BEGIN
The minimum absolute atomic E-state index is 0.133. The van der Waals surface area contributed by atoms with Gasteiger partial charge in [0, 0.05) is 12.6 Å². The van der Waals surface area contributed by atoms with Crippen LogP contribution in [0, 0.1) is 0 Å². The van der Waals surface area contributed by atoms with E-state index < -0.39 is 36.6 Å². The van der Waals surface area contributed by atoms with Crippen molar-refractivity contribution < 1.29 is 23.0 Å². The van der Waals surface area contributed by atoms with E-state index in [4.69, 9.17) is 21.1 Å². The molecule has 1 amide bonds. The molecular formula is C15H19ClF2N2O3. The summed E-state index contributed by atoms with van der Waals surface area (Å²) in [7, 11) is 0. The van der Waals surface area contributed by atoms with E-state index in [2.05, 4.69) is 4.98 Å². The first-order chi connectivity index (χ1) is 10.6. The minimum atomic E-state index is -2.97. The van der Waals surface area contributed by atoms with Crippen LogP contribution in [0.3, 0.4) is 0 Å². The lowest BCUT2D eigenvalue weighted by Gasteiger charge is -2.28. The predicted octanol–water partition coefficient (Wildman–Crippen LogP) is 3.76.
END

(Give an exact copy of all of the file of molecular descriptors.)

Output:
The minimum absolute atomic E-state index is 0.133. The van der Waals surface area contributed by atoms with Gasteiger partial charge in [0, 0.05) is 12.6 Å². The van der Waals surface area contributed by atoms with Crippen LogP contribution in [0, 0.1) is 0 Å². The van der Waals surface area contributed by atoms with E-state index < -0.39 is 36.6 Å². The van der Waals surface area contributed by atoms with Crippen molar-refractivity contribution < 1.29 is 23.0 Å². The van der Waals surface area contributed by atoms with E-state index in [4.69, 9.17) is 21.1 Å². The molecule has 1 amide bonds. The molecular formula is C15H19ClF2N2O3. The summed E-state index contributed by atoms with van der Waals surface area (Å²) in [7, 11) is 0. The van der Waals surface area contributed by atoms with E-state index in [2.05, 4.69) is 4.98 Å². The first-order chi connectivity index (χ1) is 10.6. The minimum atomic E-state index is -2.97. The van der Waals surface area contributed by atoms with Crippen LogP contribution in [0.3, 0.4) is 0 Å². The lowest BCUT2D eigenvalue weighted by Gasteiger charge is -2.28. The predicted octanol–water partition coefficient (Wildman–Crippen LogP) is 3.76.